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The recommended power schematics for Atmel's AT32UC3C (figure 6-1) shows the use of 2 decoupling capacitors from the power supply to the digital circuitry, CIN1 and CIN2. These are meant to decouple VDDIO1, VDDIO2, VDDIO3, and VDDIN_5. However, the pin layout of the chip has these pins on different sides of the IC, each with their individual grounds.

The IC is 16mm*16mm so it seems to me that the traces connecting all the pins to a common decoupling capacitor set might get quite long (somewhere I found a recommendation that decoupling capacitors should be within 1/2" of the pins).

Should I duplicate CIN1/CIN2 for each VDDIOx/GNDIOx combination? Why or why not? If not, which pins should I place the decoupling capacitors closest to, if it even matters?

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The designers did a perfect job in the pin assignment:

enter image description here

Each of the power pins is right next to a ground pin; you can't get better than that! All you have to do is place the caps on each of the pin pairs, as close as possible to the pins.

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  • \$\begingroup\$ So I should be decoupling each source/ground pair? It makes sense conceptually, but that seems at odds with what some of the other posts have said and seems to contradict what I can make of the datasheet figure 6-1. In the datasheet, the analog circuit is decoupled from the digital circuit and that's it. \$\endgroup\$ – helloworld922 Aug 11 '12 at 0:33
  • \$\begingroup\$ @hello - that figure just shows what pins should be connected to which power supply. It's not a complete schematic. They presume that the designer will take the usual decoupling precautions. Matt is not correct on this. Why do you think they are placed like this: VDDIO3 next to a GNDIO3 etc.? \$\endgroup\$ – stevenvh Aug 11 '12 at 0:39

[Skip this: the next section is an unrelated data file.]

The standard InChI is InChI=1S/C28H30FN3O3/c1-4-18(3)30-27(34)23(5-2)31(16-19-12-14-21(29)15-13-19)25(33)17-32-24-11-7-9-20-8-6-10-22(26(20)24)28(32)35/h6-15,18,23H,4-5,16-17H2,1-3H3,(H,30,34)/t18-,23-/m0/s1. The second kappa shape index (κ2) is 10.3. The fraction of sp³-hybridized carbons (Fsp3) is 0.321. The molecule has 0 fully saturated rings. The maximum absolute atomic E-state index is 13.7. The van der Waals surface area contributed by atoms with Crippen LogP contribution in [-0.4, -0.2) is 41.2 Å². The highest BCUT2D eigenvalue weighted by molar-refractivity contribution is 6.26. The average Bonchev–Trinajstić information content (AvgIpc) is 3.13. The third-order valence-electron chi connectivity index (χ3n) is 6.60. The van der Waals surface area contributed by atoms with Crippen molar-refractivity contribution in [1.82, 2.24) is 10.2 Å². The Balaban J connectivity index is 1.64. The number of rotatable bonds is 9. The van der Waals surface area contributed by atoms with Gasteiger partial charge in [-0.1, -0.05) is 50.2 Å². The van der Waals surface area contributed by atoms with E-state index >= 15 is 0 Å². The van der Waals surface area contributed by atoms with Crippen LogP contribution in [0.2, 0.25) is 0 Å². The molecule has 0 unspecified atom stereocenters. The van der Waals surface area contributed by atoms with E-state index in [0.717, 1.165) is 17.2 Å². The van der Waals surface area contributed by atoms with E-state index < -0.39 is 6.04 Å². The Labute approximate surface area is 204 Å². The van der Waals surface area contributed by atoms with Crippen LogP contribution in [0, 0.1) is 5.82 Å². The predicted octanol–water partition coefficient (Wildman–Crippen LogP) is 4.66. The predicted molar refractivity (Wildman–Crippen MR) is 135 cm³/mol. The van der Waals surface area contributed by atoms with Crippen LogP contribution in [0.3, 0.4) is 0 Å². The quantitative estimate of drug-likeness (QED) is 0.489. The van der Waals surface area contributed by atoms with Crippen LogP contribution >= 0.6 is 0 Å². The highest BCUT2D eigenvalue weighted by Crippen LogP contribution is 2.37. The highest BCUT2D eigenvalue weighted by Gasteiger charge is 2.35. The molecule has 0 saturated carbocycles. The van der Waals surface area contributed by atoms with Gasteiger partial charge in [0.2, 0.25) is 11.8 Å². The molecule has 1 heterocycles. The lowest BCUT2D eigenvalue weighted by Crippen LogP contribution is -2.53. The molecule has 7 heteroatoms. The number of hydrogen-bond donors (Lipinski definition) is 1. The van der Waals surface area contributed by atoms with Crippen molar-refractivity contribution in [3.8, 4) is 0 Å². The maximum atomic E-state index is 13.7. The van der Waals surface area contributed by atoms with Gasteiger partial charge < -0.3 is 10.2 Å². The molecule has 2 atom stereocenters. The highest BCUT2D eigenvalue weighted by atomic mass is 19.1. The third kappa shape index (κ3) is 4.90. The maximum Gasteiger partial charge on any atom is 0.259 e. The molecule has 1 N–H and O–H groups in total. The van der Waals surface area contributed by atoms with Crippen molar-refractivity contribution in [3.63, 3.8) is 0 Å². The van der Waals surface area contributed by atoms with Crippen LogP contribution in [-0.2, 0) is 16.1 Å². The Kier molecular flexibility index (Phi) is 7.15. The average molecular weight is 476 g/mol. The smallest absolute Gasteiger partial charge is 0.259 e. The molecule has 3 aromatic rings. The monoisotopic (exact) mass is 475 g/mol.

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    \$\begingroup\$ Ok, so after some more reading about decoupling capacitors they're only required if operating at "high" frequencies (as determined by power supply current fluctuations and a few other factors). So long story short, while they may not be required probably better to have them anyways. \$\endgroup\$ – helloworld922 Aug 11 '12 at 1:00
  • \$\begingroup\$ The point is that you want the decoupling capacity to be as close as possible to the source... in this case, that's the pins going into the molded body of the IC. In layman terms, this gives you the best decoupling. While all the VDDIO pins might not be splitting up current requirements equally... it's easier and simpler to decouple each pair individually and have that added insurance. (someone feel free to correct me if I'm wrong) \$\endgroup\$ – Toby Lawrence Aug 11 '12 at 1:21
  • \$\begingroup\$ @helloworld922 - yes, the need (or lack of need) for individual decoupling capacitors depends on the switching loads, in this case mostly of the I/Os. We don't have enough information to definitively answer that. Presence of low-impedance power/ground planes would also impact the requirement - you are more likely to need individual decoupling on a two layer board with poor power routing than on a 4 or more layer board where you can dedicate planes. An SOC where most operations are on chip shouldn't be too demanding on the I/O supplies, but beware any high speed or wide external interfaces. \$\endgroup\$ – Chris Stratton Aug 11 '12 at 1:58
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Decoupling capacitors should be as close to the pin as possible. Check out Table 40-19 in that datasheet. It outlines the actual decoupling requirements. The way I read the datasheet, I would get the decoupling capacitors right up next to VDDIN_5. That seems to be the power pin that powers the entire IC. You shouldn't need to decouple the VDDIOx pins separately.

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    \$\begingroup\$ The GNDIO pins right next to each VDDIO are to connect a decoupling capacitor to. \$\endgroup\$ – stevenvh Aug 20 '12 at 18:37
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VDDIN_5 supplied the internal 3V3 regulator and then the 1V8 regulator for the core.

The VDDIO pins supply VDD to the IO pins. Those caps are important to stop switching noise from the IOs getting into the rest of your circuit. If you are not using any of the IO's connected to a particular pin you could possibly leave off the cap.

We just put 100n close to the VDDIOs and have had no problems. There are GND pins right next to them.

You need to connect all the GND pins to each other externally and likewise with the VDD pins

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